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MONTHLY NEWSLETTER:  FEBRUARY 2005 ISSUE

INDOOR AIR QUALITY
By Dan Cook, DCA Architects


The latest round of building code changes is having a significant impact on the design of our schools throughout the United States. The largest change is in the mechanical code which has increased the amount of fresh air required in high occupancy spaces. High occupancy spaces are defined as those which have more than 300 students in attendance such as cafeterias, gymnasiums, multi-purpose centers, and auditoriums. In addition, the amount of fresh air required for classrooms has almost doubled. This is creating an impact on both the air quality in our new schools and the costs of constructing these buildings under the current codes. The benefits to our educational systems are immense. Poor air quality is now recognized as a growing problem in many school facilities. Some buildings actually had to be torn down because the problems could not be fixed. Others had to be vacated while millions of dollars in renovation took place. 

Poor air quality can lead to allergies, common colds, nausea, bloody noses, lethargy, headaches, and dizziness. A recent Environment Protection Agency study showed that one half of our nation’s 115,000 schools have problems linked to indoor air quality. The rate of absenteeism has been on an increase, and our students are at tremendous risk because of the hours spent in school facilities and because younger children are more susceptible to pollutants.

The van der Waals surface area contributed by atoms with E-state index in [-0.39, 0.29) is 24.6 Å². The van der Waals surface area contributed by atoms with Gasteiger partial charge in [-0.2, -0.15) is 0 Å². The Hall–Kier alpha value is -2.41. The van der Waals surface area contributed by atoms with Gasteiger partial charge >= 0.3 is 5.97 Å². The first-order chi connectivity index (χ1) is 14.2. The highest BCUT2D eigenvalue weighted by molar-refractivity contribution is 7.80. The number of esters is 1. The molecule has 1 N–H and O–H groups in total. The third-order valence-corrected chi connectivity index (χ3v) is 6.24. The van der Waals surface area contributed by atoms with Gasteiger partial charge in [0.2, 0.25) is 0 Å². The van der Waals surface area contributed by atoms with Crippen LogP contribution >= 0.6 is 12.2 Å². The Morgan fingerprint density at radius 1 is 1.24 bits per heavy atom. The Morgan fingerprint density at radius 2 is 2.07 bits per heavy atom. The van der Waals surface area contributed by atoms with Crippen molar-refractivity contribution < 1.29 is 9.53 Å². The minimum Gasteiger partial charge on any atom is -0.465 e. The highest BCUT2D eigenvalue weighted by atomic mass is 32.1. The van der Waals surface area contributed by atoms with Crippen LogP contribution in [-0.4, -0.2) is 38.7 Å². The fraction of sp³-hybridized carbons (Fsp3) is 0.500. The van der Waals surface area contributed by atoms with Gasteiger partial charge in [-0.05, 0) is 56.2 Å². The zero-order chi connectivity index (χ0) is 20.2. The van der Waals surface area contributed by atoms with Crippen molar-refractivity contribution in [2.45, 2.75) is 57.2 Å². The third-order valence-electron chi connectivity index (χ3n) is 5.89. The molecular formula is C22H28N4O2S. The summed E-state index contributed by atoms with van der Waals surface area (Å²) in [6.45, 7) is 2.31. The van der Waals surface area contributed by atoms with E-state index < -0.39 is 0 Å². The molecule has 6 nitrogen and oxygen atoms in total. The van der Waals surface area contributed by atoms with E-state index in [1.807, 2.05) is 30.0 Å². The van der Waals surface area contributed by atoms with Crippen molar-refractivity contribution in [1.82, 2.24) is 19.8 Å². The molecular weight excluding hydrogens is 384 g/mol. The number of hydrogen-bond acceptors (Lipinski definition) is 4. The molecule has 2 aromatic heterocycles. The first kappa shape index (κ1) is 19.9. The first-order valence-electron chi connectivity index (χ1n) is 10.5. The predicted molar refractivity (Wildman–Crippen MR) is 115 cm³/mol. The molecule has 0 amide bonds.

A recent Environment Protection Agency study showed that one half of our nation’s 115,000 schools have problems linked to indoor air quality. 

Many things can be done in the design of a building to both mitigate the problem and reduce the financial impact of poor air quality. Multiple heating, ventilating, and air conditioning units can be designed into a school rather than a central plant. This leads to lower initial investment and permits the monitoring of temperatures in various zones. These units should be equipped with the ability to exchange air easily and economically with the outside source. These are commonly known as economizers and are essential under today’s standards of ventilation. In addition, we need to extract moisture from the air before it gets inside of our buildings, use ultra-violet treatment of incoming air to kill mold spores, and provide an anti-microbial spray to the interior surfaces of the building, which will not allow mold or bacteria to live inside our schools.

During construction we need to be sensitive to proper caulking of windows, doors, and other penetrations in our buildings. We must prevent moisture from ever reaching wall cavities or other dark spaces where mold can grow and multiply. The type of roof constructed can have an incredible impact on future problems with mold in our buildings. Today we have roof systems which will last 40–50 years and wall panels which are mold resistant. As we look at the real needs of our students in this ever-changing world we live in, it is imperative to assess the indoor air quality of the buildings we construct and address this problem with the most cost-effective solutions.

For information contact John Cox, DCA Architects—801-409-1076, jcox@dcagroup.com